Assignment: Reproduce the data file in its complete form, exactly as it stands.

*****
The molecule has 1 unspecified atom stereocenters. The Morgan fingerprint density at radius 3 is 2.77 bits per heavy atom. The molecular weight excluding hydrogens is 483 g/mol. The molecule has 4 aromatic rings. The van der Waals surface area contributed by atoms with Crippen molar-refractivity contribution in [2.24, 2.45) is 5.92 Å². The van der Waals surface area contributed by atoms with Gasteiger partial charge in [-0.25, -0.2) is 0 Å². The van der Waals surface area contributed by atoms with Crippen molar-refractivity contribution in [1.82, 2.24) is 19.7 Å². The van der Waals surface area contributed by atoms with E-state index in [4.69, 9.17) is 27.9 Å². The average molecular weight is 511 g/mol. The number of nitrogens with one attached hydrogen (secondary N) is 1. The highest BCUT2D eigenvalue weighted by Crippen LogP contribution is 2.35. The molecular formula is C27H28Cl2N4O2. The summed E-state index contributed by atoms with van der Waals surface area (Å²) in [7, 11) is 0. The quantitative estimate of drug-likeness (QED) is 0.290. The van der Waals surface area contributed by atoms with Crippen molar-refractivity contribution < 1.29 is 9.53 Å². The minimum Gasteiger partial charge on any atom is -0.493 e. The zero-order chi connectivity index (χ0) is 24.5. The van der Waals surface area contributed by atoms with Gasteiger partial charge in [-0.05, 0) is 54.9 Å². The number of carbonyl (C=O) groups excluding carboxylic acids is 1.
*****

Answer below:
The molecule has 1 unspecified atom stereocenters. The Morgan fingerprint density at radius 3 is 2.77 bits per heavy atom. The molecular weight excluding hydrogens is 483 g/mol. The molecule has 4 aromatic rings. The van der Waals surface area contributed by atoms with Crippen molar-refractivity contribution in [2.24, 2.45) is 5.92 Å². The van der Waals surface area contributed by atoms with Gasteiger partial charge in [-0.25, -0.2) is 0 Å². The van der Waals surface area contributed by atoms with Crippen molar-refractivity contribution in [1.82, 2.24) is 19.7 Å². The van der Waals surface area contributed by atoms with E-state index in [4.69, 9.17) is 27.9 Å². The average molecular weight is 511 g/mol. The number of nitrogens with one attached hydrogen (secondary N) is 1. The highest BCUT2D eigenvalue weighted by Crippen LogP contribution is 2.35. The molecular formula is C27H28Cl2N4O2. The summed E-state index contributed by atoms with van der Waals surface area (Å²) in [7, 11) is 0. The quantitative estimate of drug-likeness (QED) is 0.290. The van der Waals surface area contributed by atoms with Crippen molar-refractivity contribution < 1.29 is 9.53 Å². The minimum Gasteiger partial charge on any atom is -0.493 e. The zero-order chi connectivity index (χ0) is 24.5. The van der Waals surface area contributed by atoms with Gasteiger partial charge in [-0.05, 0) is 54.9 Å². The number of carbonyl (C=O) groups excluding carboxylic acids is 1.